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The Promise- We Can Mitigate Climate Change Effects
During his State of the Union address on Tuesday, February 12, President Obama reiterated his promise to address climate change in his second term. The president said:
“Heat waves, droughts, wildfires, and floods -- all are now more frequent and intense. We can choose to believe that Superstorm Sandy, and the most severe drought in decades, and the worst wildfires some states have ever seen were all just a freak coincidence. Or we can choose to believe in the overwhelming judgment of science -- and act before it’s too late.”
The president is right to make climate change a priority for his second term. Climate change-- the long-term shifts in temperature now taking place, and the results of those shifts-- alongside persistent poverty and inadequate policies and institutions, are all placing serious pressure on scarce natural resources. Food security is now inextricably linked to developments in the water, energy, and land sectors.
It is increasingly clear that preparing to feed 9 billion people—the projected world population in 2050 – in a sustainable way requires our urgent attention now, not when all 9 billion of us are already here. Recent events—drought, scrambles to invest in farmland around the world, shifts in energy prices, and shocks in energy supplies— underline the scarcity of resources we depend on to produce the world’s food supply. The complex reality is that the world needs to produce more food with fewer resources. Eliminating wasteful practices and policies is essential.
According to the Food and Agriculture Organization of the United Nations (FAO), by 2085, climate change could result in the loss of 11 percent of arable land in developing countries. For Africa, the FAO estimate is far higher since its rain-fed agriculture systems are particularly vulnerable to the adverse impacts of climate change.
This is another perfect storm brewing for the world’s poorest people. Rising energy prices, for example, have recently been raising farmers’ costs for fuel and fertilizer, increasing the demand for biofuel crops at the expense of food crops, and raising the price of water use. Additionally, the already high food prices in many low-income countries are intensifying the risk of hunger and malnutrition -- especially among the poorest households, who spend two-thirds of their income on food.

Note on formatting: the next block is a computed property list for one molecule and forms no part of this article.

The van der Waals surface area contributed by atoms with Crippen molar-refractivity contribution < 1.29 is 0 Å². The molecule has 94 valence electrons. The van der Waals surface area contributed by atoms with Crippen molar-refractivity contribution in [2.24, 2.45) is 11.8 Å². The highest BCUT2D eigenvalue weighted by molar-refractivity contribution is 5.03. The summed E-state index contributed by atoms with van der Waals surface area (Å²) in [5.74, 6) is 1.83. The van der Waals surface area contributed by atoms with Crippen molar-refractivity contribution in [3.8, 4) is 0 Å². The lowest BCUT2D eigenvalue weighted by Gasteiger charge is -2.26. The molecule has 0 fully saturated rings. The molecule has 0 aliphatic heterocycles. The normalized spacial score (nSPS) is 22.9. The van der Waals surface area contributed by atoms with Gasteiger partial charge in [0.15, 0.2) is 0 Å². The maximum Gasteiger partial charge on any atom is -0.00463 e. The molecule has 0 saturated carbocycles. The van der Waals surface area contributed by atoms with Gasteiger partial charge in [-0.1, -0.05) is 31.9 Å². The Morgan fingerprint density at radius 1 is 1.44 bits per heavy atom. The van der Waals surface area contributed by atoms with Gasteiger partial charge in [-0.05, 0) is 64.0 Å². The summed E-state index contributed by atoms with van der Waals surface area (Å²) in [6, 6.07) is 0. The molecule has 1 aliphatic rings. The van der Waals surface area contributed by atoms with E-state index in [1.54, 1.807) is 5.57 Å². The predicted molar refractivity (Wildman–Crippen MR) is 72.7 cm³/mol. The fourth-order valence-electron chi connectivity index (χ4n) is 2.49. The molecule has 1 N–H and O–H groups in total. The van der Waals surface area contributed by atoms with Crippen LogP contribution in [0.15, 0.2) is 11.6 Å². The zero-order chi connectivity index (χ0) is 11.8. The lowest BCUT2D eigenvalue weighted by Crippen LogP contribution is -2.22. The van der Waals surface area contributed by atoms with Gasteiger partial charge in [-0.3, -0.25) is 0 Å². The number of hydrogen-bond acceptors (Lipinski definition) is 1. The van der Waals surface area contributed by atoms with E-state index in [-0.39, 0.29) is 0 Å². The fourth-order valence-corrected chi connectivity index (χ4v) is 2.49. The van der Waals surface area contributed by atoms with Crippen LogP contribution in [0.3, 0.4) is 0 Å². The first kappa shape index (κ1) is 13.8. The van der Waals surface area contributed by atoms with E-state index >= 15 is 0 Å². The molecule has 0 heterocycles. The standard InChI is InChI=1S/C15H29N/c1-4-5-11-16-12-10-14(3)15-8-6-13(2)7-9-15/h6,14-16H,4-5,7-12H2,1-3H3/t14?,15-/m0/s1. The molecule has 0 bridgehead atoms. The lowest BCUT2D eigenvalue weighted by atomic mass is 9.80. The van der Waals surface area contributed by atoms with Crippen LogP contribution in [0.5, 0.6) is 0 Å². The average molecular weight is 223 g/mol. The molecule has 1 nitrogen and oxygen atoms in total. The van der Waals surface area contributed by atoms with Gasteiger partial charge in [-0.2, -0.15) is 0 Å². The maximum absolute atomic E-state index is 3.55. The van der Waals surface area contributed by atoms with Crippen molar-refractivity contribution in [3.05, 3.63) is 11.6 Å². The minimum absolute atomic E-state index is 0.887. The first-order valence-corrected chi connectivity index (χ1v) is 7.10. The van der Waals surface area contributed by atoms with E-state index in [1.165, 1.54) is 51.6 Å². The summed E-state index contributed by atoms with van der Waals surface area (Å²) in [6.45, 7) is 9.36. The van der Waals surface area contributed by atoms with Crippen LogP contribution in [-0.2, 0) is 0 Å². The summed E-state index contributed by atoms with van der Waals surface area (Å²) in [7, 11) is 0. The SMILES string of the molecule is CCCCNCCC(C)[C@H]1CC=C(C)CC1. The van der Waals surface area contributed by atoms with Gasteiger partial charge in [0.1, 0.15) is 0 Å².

Can today’s situation get a lot worse? Unfortunately, the answer is “yes.” The number of people at risk of hunger is projected to increase by 10 percent to 20 percent by 2050. According to projections by the International Food Policy Research Institute (IFPRI), the number of malnourished children is likely to increase by up to 21 percent by 2050.
Given the far-reaching nature of the impact of climate change on livelihoods, efforts to mitigate these adverse effects must be holistic.
Developing countries need financial as well as technical support for both adaptation and mitigation. For example, understanding the interactions between agriculture and climate well enough to know how to respond effectively will require major improvements in data collection, dissemination, and analysis. These will help to promote community resilience and boost ongoing efforts such as Feed the Future and the Comprehensive African Agriculture Development Program (CAADP). Targeted investments in adaptation measures that include agricultural research and extension, rural infrastructure, and strengthened social protection programs are also critical. Within countries, extension programs can help farmers adapt through new technologies, build farmers’ knowledge and skills, and encourage them to form networks for sharing information and developing other community-based adaptation options.
Posted by Faustine Wabwire on February 15, 2013 in Africa, Agriculture, Asia, Assets for the Poor, Climate Change, Development Assistance, Economic Development, Food Prices, Foreign Aid Reform, Global Hunger, Good Governance, Inequality, Malnutrition, Maternal and Child Nutrition, Millennium Development Goals | Comments (0) | TrackBack (0)
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